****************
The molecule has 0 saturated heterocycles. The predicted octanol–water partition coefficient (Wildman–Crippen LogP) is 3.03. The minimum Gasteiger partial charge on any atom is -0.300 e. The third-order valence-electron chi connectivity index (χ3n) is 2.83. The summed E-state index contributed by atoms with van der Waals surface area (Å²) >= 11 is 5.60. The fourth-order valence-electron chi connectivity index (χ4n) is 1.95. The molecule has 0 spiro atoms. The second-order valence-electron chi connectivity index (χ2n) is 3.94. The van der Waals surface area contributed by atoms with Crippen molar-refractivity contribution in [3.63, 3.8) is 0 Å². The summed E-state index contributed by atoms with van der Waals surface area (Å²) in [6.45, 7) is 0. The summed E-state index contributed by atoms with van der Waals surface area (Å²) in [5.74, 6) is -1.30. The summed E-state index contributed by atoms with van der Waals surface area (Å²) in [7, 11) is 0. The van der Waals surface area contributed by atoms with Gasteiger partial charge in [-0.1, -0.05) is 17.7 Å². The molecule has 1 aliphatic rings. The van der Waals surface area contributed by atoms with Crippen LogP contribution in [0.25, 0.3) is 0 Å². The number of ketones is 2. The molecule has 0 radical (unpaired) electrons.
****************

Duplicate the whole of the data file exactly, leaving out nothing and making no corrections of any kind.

The molecule has 0 saturated heterocycles. The predicted octanol–water partition coefficient (Wildman–Crippen LogP) is 3.03. The minimum Gasteiger partial charge on any atom is -0.300 e. The third-order valence-electron chi connectivity index (χ3n) is 2.83. The summed E-state index contributed by atoms with van der Waals surface area (Å²) >= 11 is 5.60. The fourth-order valence-electron chi connectivity index (χ4n) is 1.95. The molecule has 0 spiro atoms. The second-order valence-electron chi connectivity index (χ2n) is 3.94. The van der Waals surface area contributed by atoms with Crippen molar-refractivity contribution in [3.63, 3.8) is 0 Å². The summed E-state index contributed by atoms with van der Waals surface area (Å²) in [6.45, 7) is 0. The summed E-state index contributed by atoms with van der Waals surface area (Å²) in [5.74, 6) is -1.30. The summed E-state index contributed by atoms with van der Waals surface area (Å²) in [7, 11) is 0. The van der Waals surface area contributed by atoms with Gasteiger partial charge in [-0.1, -0.05) is 17.7 Å². The molecule has 1 aliphatic rings. The van der Waals surface area contributed by atoms with Crippen LogP contribution in [0.25, 0.3) is 0 Å². The number of ketones is 2. The molecule has 0 radical (unpaired) electrons.